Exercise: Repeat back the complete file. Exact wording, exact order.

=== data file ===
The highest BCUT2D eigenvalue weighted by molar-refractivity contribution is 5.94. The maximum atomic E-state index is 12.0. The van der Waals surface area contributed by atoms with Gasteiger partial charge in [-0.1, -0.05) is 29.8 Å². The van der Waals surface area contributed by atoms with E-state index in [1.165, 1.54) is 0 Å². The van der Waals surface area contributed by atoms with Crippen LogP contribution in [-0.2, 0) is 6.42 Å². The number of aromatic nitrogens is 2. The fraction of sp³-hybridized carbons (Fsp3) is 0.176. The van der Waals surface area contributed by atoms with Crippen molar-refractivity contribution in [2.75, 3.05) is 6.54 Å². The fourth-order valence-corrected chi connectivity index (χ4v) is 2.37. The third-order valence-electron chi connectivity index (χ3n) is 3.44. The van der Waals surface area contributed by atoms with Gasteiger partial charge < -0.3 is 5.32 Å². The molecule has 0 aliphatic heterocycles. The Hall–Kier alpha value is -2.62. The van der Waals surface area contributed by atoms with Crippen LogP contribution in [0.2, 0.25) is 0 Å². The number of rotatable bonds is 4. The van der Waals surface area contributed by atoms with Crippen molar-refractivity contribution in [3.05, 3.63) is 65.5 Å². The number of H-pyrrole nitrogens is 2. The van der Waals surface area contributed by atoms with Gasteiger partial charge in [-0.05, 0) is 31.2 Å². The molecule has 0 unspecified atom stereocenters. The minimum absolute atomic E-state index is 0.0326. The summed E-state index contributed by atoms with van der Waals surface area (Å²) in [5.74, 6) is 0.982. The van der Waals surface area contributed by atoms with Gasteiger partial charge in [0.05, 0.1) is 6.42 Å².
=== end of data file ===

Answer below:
The highest BCUT2D eigenvalue weighted by molar-refractivity contribution is 5.94. The maximum atomic E-state index is 12.0. The van der Waals surface area contributed by atoms with Gasteiger partial charge in [-0.1, -0.05) is 29.8 Å². The van der Waals surface area contributed by atoms with E-state index in [1.165, 1.54) is 0 Å². The van der Waals surface area contributed by atoms with Crippen LogP contribution in [-0.2, 0) is 6.42 Å². The number of aromatic nitrogens is 2. The fraction of sp³-hybridized carbons (Fsp3) is 0.176. The van der Waals surface area contributed by atoms with Crippen molar-refractivity contribution in [2.75, 3.05) is 6.54 Å². The fourth-order valence-corrected chi connectivity index (χ4v) is 2.37. The third-order valence-electron chi connectivity index (χ3n) is 3.44. The van der Waals surface area contributed by atoms with Gasteiger partial charge < -0.3 is 5.32 Å². The molecule has 0 aliphatic heterocycles. The Hall–Kier alpha value is -2.62. The van der Waals surface area contributed by atoms with Crippen LogP contribution in [0.2, 0.25) is 0 Å². The number of rotatable bonds is 4. The van der Waals surface area contributed by atoms with Crippen molar-refractivity contribution in [3.05, 3.63) is 65.5 Å². The number of H-pyrrole nitrogens is 2. The van der Waals surface area contributed by atoms with Gasteiger partial charge in [-0.05, 0) is 31.2 Å². The molecule has 0 unspecified atom stereocenters. The minimum absolute atomic E-state index is 0.0326. The summed E-state index contributed by atoms with van der Waals surface area (Å²) in [5.74, 6) is 0.982. The van der Waals surface area contributed by atoms with Gasteiger partial charge in [0.05, 0.1) is 6.42 Å².